ADVERTISEMENT
Advertise Here

EndNotes

Pink October

The pink ribbons are everywhere: on yogurt containers as well as pro football players' armbands. The message: breast cancer awareness month is here. Pay attention.

My story:  a routine mammogram (get one, please!) detected my stage zero (wildly aggressive cells, no tumor), breast cancer nine years ago. My care was the best because, as a healthcare worker, I knew thee person to go to for immediate treatment.  And I knew where to find support when I needed it most – usually in the dark of night as my family slept. I logged on and found information and comfort on various websites. Pink October feels like an appropriate time to share these life-saving, supportive resources.

FORCE:  (facing our risk of cancer empowered)

FORCE is the only national nonprofit organization devoted to hereditary breast and ovarian cancer. Our mission includes support, education, advocacy, awareness, and research specific to hereditary breast and ovarian cancer. Our programs serve anyone with a BRCA mutation or a family history of cancer.”  

While I did not have the genetic predisposition for breast cancer or ovarian cancer,  I found the information on this site extremely helpful. On the message boards I posted my detailed and intimate questions about breast cancer treatment and life after treatment. The women who wrote were profoundly generous - sharing their experiences and offering kindness. Two women sent me gifts and encouraging words. I will never meet them, but I will love them forever. They gave me hope.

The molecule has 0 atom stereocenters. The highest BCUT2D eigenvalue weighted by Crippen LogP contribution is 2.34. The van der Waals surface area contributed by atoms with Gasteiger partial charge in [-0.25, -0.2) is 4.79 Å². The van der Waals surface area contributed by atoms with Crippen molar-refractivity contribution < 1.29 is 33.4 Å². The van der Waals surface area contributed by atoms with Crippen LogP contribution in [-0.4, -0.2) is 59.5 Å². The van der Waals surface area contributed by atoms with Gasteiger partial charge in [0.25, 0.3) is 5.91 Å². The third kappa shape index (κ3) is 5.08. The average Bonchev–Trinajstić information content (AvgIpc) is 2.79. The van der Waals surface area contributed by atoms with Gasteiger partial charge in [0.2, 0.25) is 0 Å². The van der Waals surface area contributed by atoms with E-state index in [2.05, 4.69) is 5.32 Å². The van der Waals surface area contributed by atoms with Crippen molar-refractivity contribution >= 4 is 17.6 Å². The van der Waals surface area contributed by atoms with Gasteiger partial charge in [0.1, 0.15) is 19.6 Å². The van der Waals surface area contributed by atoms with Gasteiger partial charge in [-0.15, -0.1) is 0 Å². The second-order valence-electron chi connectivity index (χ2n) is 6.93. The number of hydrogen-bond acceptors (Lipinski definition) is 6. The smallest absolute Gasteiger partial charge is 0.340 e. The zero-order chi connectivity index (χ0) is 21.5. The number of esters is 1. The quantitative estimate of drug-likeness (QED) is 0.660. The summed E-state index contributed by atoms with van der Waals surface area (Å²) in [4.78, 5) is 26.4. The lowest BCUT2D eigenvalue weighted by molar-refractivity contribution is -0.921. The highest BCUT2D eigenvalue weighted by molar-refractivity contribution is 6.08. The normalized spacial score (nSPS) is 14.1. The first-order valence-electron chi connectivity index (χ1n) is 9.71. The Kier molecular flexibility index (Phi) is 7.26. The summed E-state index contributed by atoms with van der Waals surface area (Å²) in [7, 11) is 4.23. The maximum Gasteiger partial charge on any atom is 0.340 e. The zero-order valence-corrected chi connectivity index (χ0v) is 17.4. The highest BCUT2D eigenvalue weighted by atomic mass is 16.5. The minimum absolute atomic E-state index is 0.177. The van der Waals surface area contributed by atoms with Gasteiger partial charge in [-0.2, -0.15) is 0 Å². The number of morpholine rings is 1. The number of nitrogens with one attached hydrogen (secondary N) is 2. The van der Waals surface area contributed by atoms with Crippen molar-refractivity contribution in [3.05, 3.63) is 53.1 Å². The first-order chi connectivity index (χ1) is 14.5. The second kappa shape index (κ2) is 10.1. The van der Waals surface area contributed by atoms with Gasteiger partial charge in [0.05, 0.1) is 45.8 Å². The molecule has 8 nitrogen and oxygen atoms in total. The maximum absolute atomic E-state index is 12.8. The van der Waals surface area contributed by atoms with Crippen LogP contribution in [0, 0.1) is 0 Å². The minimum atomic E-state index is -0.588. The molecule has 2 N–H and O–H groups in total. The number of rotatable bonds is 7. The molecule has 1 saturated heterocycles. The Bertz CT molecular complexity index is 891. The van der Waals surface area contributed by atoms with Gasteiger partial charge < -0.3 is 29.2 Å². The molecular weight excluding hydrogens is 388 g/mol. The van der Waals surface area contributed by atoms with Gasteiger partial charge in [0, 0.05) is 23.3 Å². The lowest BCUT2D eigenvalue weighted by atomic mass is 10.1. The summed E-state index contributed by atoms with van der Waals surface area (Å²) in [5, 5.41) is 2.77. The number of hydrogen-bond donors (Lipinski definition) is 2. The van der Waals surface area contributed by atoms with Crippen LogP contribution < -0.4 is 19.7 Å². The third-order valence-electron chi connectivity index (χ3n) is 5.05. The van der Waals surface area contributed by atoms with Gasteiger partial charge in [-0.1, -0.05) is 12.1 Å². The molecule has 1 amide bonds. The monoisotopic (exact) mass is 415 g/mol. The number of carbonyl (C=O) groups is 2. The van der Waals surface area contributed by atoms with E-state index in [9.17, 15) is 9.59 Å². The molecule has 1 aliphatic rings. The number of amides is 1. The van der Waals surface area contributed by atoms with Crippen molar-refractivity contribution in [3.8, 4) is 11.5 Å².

A breast cancer site  addresses almost every conceivable topic. Spanish translation is available. Moderators organize the discussion board conversations by topic: stages and types of diagnosis and treatment, day-to-day concerns and recovery, renewal and hope. I posted a question and comments at three in the morning – minutes later a woman in Australia answered. The women who posted comments directed me to my next step: restoring my body with a medical dream team in New Orleans -  my NOLA saints!  Women come from around the world to receive care and healing from these compassionate and skilled physicians.

A breast cancer diagnosis is every woman’s nightmare.  Until medical research arrives at a cure, we will fight to survive this deadly disease. We will continue to tell our stories.   We will fight with courage, knowledge and companionship; we will carry each other through the darkness and celebrate each other’s recovery and renewal until one day - the nightmare is no more.  

(S-R archive photo: Sunrise, Boise, Idaho)


Please keep it civil. Don't post comments that are obscene, defamatory, threatening, off-topic, an infringement of copyright or an invasion of privacy. Read our forum standards and community guidelines.

You must be logged in to post comments. Please log in here or click the comment box below for options.

comments powered by Disqus
« Back to EndNotes

Get blog updates by email

About this blog

Writer Catherine Johnston of Olympia, Wash., addresses issues facing aging baby boomers and seniors as well as issues of serious illness, death and dying, grief and loss.

Ask a question: Catherine welcomes questions about aging issues and grief. Email her at endnotescolumn@gmail.com.

Search this blog
Subscribe to this blog
ADVERTISEMENT
Advertise Here